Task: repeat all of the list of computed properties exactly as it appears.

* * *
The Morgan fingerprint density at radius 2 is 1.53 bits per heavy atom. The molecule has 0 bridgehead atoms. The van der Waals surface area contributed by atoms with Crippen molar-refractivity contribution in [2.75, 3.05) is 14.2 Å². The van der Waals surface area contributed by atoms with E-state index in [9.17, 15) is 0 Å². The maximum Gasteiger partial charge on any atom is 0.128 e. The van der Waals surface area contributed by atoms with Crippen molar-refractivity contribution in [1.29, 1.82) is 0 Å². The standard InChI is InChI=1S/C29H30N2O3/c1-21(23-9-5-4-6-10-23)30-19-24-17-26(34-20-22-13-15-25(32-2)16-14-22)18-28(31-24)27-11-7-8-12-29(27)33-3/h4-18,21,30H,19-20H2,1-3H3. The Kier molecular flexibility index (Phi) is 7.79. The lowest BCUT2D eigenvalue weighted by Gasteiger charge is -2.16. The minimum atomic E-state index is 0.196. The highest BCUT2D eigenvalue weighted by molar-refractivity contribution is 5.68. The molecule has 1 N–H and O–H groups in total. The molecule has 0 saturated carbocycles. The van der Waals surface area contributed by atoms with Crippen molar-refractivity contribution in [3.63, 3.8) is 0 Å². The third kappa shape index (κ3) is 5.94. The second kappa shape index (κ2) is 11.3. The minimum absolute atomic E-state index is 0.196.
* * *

The Morgan fingerprint density at radius 2 is 1.53 bits per heavy atom. The molecule has 0 bridgehead atoms. The van der Waals surface area contributed by atoms with Crippen molar-refractivity contribution in [2.75, 3.05) is 14.2 Å². The van der Waals surface area contributed by atoms with E-state index in [9.17, 15) is 0 Å². The maximum Gasteiger partial charge on any atom is 0.128 e. The van der Waals surface area contributed by atoms with Crippen molar-refractivity contribution in [1.29, 1.82) is 0 Å². The standard InChI is InChI=1S/C29H30N2O3/c1-21(23-9-5-4-6-10-23)30-19-24-17-26(34-20-22-13-15-25(32-2)16-14-22)18-28(31-24)27-11-7-8-12-29(27)33-3/h4-18,21,30H,19-20H2,1-3H3. The Kier molecular flexibility index (Phi) is 7.79. The lowest BCUT2D eigenvalue weighted by Gasteiger charge is -2.16. The minimum atomic E-state index is 0.196. The highest BCUT2D eigenvalue weighted by molar-refractivity contribution is 5.68. The molecule has 1 N–H and O–H groups in total. The molecule has 0 saturated carbocycles. The van der Waals surface area contributed by atoms with Crippen molar-refractivity contribution in [3.63, 3.8) is 0 Å². The third kappa shape index (κ3) is 5.94. The second kappa shape index (κ2) is 11.3. The minimum absolute atomic E-state index is 0.196.